Are retailers ready to put plus-sizes on an even playing field with regular sizes?
WWD has learned that Nordstrom is developing a strategy to elevate its plus-size business. It’s a category that most retailers have largely neglected or relegated to the far corners of their stores.
“Nordstrom has an innovative ‘size-inclusive’ initiative in the works launching sometime this fall,” according to a source close to the company.
Other sources indicated that the Seattle-based Nordstrom is working with Universal Standard, a two-year-old women’s plus-size brand based in New York, as well as with Ralph Pucci International, which has created a plus-size mannequin collection called Sizes. Details on how Nordstrom will incorporate Pucci, Universal Standard and possibly other suppliers into its plus-size initiative could not be learned.
While Nordstrom declined to comment on the strategy, the retailer did confirm it has established a relationship with Universal Standard. “We’re working hard to represent a broader range of sizes for our customers by bringing them the best possible product including exclusive and limited distribution brands,” said Tricia Smith, Nordstrom’s executive vice president and general merchandise manager of women’s and designer apparel. “We believe this partnership with Universal Standard will give us the opportunity to better serve our customers and shine a light on the need to be more inclusive.”
Universal Standard will be spotlighted by Nordstrom through pop-up shops at six locations. The retailer also sells the collection online.
Meanwhile, Ralph Pucci International will unveil “Sizes” later this year, with sizes 16 and 12, as well as an 8, which is regular size. “Typically in the mannequin-retail world, size two is the norm. We wanted to show a variety of sizes,” Pucci said.
“Last year when we worked with Rebecca Moses on mannequins in different body positions and busts she was about embracing all nationalities and skin colors, sizes and shapes as well,” Pucci said. No large-size mannequins were created then, but the conversation led to Pucci approaching retailers about large sizes, including Nordstrom and Macy’s. “Both said this is an area that has to be addressed,” Pucci said. “Most of the time retailers don’t give much attention or time to the larger sizes. The shops, and even the mannequins are not as beautiful. Typically a mannequin would have used a regular size head for a bigger size. We actually sculpted it right to scale. The whole body flows now from head to toe. We decided to address this in a modern way. “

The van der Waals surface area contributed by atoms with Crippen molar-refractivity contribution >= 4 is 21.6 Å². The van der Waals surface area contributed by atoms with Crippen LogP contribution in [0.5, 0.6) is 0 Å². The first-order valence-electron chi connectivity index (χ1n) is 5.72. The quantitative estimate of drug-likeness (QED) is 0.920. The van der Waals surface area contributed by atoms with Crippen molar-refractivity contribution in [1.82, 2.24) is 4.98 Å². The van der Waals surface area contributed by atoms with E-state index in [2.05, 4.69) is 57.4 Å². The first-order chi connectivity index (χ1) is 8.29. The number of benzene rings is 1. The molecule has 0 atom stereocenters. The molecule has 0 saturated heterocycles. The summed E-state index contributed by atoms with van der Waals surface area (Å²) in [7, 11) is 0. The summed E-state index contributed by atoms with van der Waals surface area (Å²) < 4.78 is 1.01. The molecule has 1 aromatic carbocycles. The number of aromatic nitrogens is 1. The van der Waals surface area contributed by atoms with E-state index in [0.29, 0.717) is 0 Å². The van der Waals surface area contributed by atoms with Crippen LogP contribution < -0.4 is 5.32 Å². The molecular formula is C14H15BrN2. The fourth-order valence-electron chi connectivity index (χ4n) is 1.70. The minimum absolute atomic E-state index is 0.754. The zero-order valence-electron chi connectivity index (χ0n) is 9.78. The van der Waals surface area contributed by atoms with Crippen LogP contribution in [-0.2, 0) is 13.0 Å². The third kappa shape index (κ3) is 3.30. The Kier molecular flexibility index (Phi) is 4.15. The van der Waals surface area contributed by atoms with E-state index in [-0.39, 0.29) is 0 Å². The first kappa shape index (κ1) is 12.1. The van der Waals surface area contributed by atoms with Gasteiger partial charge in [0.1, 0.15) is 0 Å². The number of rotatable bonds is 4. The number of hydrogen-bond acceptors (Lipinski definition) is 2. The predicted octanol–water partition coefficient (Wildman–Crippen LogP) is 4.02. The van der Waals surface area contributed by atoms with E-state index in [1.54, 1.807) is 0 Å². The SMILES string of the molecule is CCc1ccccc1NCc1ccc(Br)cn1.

In December, the mannequins will be shown at the Pucci showroom on 18th Street and they’ll be dressed in Universal Standard. “The clothing is very modern. There’s a very sophisticated spirit and coloration, with blacks, grays and taupes. It’s not flowery or girly,” Pucci said.
Pucci suggested that some retailers are contemplating displaying large sizes mixed in with regular sizes, and that both retailers and shoppers will find it quite natural seeing plus-size mannequins and clothes, side by side with regular sizes. Twenty years ago, Pucci created a plus-size mannequin working with Ruben Toledo. “I sold it to one of the better stores in New York. They pushed it in the corner. Hopefully, stores will give Sizes some premiere space.”
Universal Standard, founded and owned by Polina Veksler and Alexandra Waldman, offers sizes 10 to 28. In an interview with WWD, Waldman described the look as “modern elevated essentials.”
So far, the firm has sold direct to consumers. Nordstrom will be the brand’s first wholesale account.
“It’s very hard to be complimentary with how retailers have dealt with larger sizes in general,” Waldman said. “I have a lot of experience shopping for plus-size clothes. I wear a plus-size. But we love how Nordstrom presents plus-sizes. The way they showcase plus-size brands is the way they showcase other sizes. It’s one of the few stores that gives plus-sizes equal play. In a lot of department stores, it’s regulated to top floors. The lighting is different. The feeling is different. It’s not a welcoming experience.”
“But Ralph [Pucci] sees the writing on the wall. He understands the importance of the category. He wanted to do something in the plus-size space that was clean, cool and minimalist, and when he said he wanted to work with our brand, we immediately said yes.”
Waldman said she’s taking Universal Standard on the road involving 12 pop-up shops including six key Nordstrom stores and at non-Nordstrom locations. “On Sept. 8, we’re starting a two-month, 12-city road trip for a series of in-store pop-ups in collaboration with Nordstrom.” She said Nordstrom will host pop-ups in their Seattle, San Francisco, Dallas, Chicago, Washington D.C., and Century City, Calif., locations. “This is the first time we’ll be working with a major retail partner.”
The road trip will also take the Universal Standard owners to Portland, Ore.; Austin, Tex.; Houston; Dallas; St. Louis; Chicago; Columbus, Ohio, and Washington D.C., where pop-ups will be established in studios and galleries and the owners will meet more of their customers. It will wind up back in New York in November.
During the road trip, “We’ll also be conducting a model search to find the faces of our next campaign,” Waldman said. “It’s in partnership with The Lions Model Management, a boutique agency whose clients include Irina Shayk, Kate Upton, Cameron Russell, Stella Maxwell and Karen Elson.” The top contenders will be flown to New York to meet with executives from The Lions and considered for a contract.
“This is a huge initiative for us, in which we’re hoping to reach over 100 million American women who represent a vastly underserved majority that has, until now, been largely ignored by the mainstream fashion industry,” Waldman said.